The Center for Chemical Evolution is searching for molecules and reactions responsible for the initial synthesis and evolution of the polymers associated with life. This question poses a number of intellectual and technical challenges. Researchers within the CCE hypothesize that the first biopolymers resembled those known in life today but had unique properties that allowed them to survive, flourish, and evolve on the early Earth. These proto-biopolymers and the environments that fostered their survival define the research themes within the CCE.
The RNA World hypothesis, which suggests early life relied on RNA’s ability to store genetic information as well as perform catalytic functions to exist, is central to many current theories on the evolution of life. Based on plausibly prebiotic conditions, there were likely formidable challenges to the formation of RNA on the early Earth. The Proto-Nucleic Acids theme is considering plausibly prebiotic scenarios resulting in the formation of RNA or a precursor molecule. Studies of the various components (e.g., base, sugar, backbone) have revealed alternatives to the Watson-Crick bases and the phosphodiester backbone that may result in the formation of biopolymers with similar structural and genetic characteristics to extant nucleic acids. The following sections highlight recent discoveries.
The Watson-Crick bases (A, T, G, C) are responsible for storage of genetic information and their base pairing ability contributes to the structural stabilities of DNA and RNA. Alternative nucleobases have been considered in the exploration of possible precursors to extant nucleic acids. By exploring prebiotically plausible heterocycles, CCE researchers discovered 4 molecules that have similar attributes to the Watson-Crick bases: triaminopyrimidine, cyanuric acid, melamine, and barbaturic acid. Previous CCE studies have demonstrated that, at above critical concentrations, pairings of these molecules have a propensity to self-assemble forming gene-length supramolecular structures. When the nucleobases were mixed with ribose, the newly formed nucleoside molecules favored the β-furanose form (found in nature) and still readily formed assemblies. Most recently, the CCE demonstrated that Ribose-5-phosphate mixed with melamine and barbaturic acid form nucleotides in high yields and that the crude mixtures are able to form supramolecular assemblies. Further, the assemblies favored formation of the β-anomers implying a plausible demonstration of selection in the emergence of early bio-polymers.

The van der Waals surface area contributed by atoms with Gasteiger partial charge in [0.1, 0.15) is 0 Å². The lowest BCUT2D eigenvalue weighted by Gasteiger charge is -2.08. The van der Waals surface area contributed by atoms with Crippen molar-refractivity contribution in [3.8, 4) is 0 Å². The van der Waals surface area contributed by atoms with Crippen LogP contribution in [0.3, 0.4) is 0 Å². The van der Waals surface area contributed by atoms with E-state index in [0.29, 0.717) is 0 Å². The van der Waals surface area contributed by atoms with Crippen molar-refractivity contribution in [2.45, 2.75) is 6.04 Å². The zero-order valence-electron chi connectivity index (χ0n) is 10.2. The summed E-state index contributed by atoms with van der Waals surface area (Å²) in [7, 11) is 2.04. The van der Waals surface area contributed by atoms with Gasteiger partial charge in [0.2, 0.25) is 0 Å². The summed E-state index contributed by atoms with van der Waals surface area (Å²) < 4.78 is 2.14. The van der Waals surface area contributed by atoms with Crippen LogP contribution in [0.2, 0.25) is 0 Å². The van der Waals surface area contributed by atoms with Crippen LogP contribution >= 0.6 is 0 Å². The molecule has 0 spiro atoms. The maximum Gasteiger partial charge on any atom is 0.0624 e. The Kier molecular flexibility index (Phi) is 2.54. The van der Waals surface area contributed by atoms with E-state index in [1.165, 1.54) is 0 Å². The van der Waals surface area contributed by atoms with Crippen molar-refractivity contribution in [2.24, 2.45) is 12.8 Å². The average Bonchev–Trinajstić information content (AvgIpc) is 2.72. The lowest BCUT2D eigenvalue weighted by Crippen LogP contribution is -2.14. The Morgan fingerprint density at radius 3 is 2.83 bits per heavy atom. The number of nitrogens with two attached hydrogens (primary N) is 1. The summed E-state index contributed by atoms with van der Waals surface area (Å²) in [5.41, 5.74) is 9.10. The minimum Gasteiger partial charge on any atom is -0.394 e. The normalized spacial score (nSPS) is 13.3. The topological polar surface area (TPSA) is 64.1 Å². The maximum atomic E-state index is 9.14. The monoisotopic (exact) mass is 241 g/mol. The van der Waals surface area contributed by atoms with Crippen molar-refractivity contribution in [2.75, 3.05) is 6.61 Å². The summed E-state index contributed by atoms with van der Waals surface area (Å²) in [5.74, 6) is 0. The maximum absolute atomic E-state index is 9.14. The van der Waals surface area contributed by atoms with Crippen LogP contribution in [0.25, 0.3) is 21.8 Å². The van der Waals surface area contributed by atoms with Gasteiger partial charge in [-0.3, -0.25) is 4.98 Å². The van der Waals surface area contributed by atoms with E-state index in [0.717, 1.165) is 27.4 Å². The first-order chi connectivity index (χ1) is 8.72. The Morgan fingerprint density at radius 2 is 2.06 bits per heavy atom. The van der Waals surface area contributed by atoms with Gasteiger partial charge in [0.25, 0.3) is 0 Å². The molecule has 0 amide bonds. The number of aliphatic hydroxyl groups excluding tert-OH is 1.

There were likely only limited quantities of ribose available on the early Earth; CCE research considers alternative backbone chemistries for potentially prebiotic nucleic acids. Pentuloses were probably quite plentiful and have similar characteristics. CCE studies explored possible natural alternatives including (1’-3’) ribulo- and (4’-3’) and (1’-3’) xlyulo- oligonucleotides of adenine and thymine. No self-pairing or cross-pairing with RNA was observed, which suggests that, even if pentulose nucleic acids may have existed in a prebiotic scenario, they would not have directly competed with the formation of RNA. These studies also provide significant insight into the biophysical characteristics and role of the sugar moiety in base pairing within nucleic acids.
Molecular midwives, small molecules that would enable fragments of nucleic acids to assemble by increasing stability, may have been key in the formation of proto-nucleic acid assemblies. CCE researchers previously explored a number of alternative backbones (Stoop, et al.) that did not readily self-pair or pair with RNA. By using a molecular midwife, like the small molecule proflavin, it was possible to overcome the structural constraints of the alternative sugars and form duplexes.